Within moments of the road traffic collision outside the Natural History Museum this week, which saw many pedestrians injured by a car that careered onto the pavement, the area was crawling with police armed response teams, hazardous material containment personnel and a helicopter was overhead. Within 20 minutes, my iPad started to blink with news reports of the suspected terror attack and it continued for hours. It was not until later that day that the story was downgraded to a run-of-the-mill road ‘accident’. No extended opinion pieces about the threat to the lives of pedestrians on pavements up and down the country from being run down or from deadly pollution. No radio phone-ins about the effect that road danger has on our collective quality of life. And certainly no pronouncements from a transport minister on how immediate action is required to tackle this daily terror.
Why on earth does the media and wider society take so little interest in road danger? It’s not as if it lacks human interest. Over recent weeks, we’ve made mention of recent court cases that have seen drivers who have killed and maimed children on the pavement as young as five walk away with extremely lenient fines. And yet these stories rarely make big news.
If a plane or a train crashes, the story makes headlines and the evening news. If a car ploughs onto a pavement and kills a child, it’s rarely described as a collision and most commonly an ‘accident’. The term accident describes a few drops of tea spilt on one’s trousers – not a ton of metal smashing into a person. The language is important because words are powerful. We turn a Nelsonian eye to the violent deaths and life-changing injuries that occur every single day on our roads.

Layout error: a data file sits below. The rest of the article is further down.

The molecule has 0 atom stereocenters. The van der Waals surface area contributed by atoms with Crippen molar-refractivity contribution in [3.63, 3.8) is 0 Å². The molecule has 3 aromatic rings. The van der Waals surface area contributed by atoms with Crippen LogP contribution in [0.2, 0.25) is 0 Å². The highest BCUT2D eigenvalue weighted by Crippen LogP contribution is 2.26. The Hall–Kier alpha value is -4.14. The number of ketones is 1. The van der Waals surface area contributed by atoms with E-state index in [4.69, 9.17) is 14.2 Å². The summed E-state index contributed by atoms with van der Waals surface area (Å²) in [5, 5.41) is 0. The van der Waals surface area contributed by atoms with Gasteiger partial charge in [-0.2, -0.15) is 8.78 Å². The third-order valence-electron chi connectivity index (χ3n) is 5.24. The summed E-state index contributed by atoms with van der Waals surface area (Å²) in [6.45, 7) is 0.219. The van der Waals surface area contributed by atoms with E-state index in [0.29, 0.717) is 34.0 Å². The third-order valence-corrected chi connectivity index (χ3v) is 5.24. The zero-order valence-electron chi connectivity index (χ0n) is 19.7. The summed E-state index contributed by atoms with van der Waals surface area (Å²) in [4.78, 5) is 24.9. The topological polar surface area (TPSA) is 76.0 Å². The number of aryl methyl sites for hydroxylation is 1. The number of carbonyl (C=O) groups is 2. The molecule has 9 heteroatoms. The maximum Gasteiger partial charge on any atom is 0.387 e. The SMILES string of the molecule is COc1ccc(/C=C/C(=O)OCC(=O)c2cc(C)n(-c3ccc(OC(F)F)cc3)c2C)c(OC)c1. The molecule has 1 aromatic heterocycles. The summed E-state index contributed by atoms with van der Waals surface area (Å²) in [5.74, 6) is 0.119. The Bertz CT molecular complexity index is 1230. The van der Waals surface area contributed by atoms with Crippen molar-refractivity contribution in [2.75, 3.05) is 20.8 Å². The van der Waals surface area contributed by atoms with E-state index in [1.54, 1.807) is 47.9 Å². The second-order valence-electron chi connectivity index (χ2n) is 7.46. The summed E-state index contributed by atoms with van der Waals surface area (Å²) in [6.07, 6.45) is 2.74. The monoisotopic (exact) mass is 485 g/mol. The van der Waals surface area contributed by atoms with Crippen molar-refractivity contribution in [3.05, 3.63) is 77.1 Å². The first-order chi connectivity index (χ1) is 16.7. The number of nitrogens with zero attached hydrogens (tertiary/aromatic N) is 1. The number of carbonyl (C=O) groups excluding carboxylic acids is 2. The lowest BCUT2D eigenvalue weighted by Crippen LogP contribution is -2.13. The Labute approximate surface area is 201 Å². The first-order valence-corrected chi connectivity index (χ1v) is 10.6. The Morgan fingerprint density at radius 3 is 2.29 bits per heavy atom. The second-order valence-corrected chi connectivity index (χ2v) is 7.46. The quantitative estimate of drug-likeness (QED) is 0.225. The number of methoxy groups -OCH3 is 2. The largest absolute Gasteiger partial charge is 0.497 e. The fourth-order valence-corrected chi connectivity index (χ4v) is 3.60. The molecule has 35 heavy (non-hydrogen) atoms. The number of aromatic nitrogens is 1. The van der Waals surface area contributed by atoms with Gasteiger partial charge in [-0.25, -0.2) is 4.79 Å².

Has the dynamic of our relationship with our cars become so dysfunctional that we suffer from collective Stockholm syndrome?
Thousands of lives would be saved and our quality of life would be immeasurably improved if we tackled road danger. Surely the time has come for a war on road terror.
The ETA has been voted Britain’s most ethical insurance company 2017.
The Good Shopping Guide each year reveals the good, the bad, and the ugly of the world’s companies and brands, with a view to supporting the growth of social responsibility and ethical business as well as a more sustainable, just society.
Beating household-name insurance companies such as John Lewis and the Co-op, we earned an ethical company index score of 89 – earning us joint-first place with Naturesave.
The ETA was established in 1990 as an ethical provider of green, reliable travel services. Twenty seven years on, we continue to offer cycle insurance, travel insurance and breakdown cover while putting concern for the environment at the heart of all we do.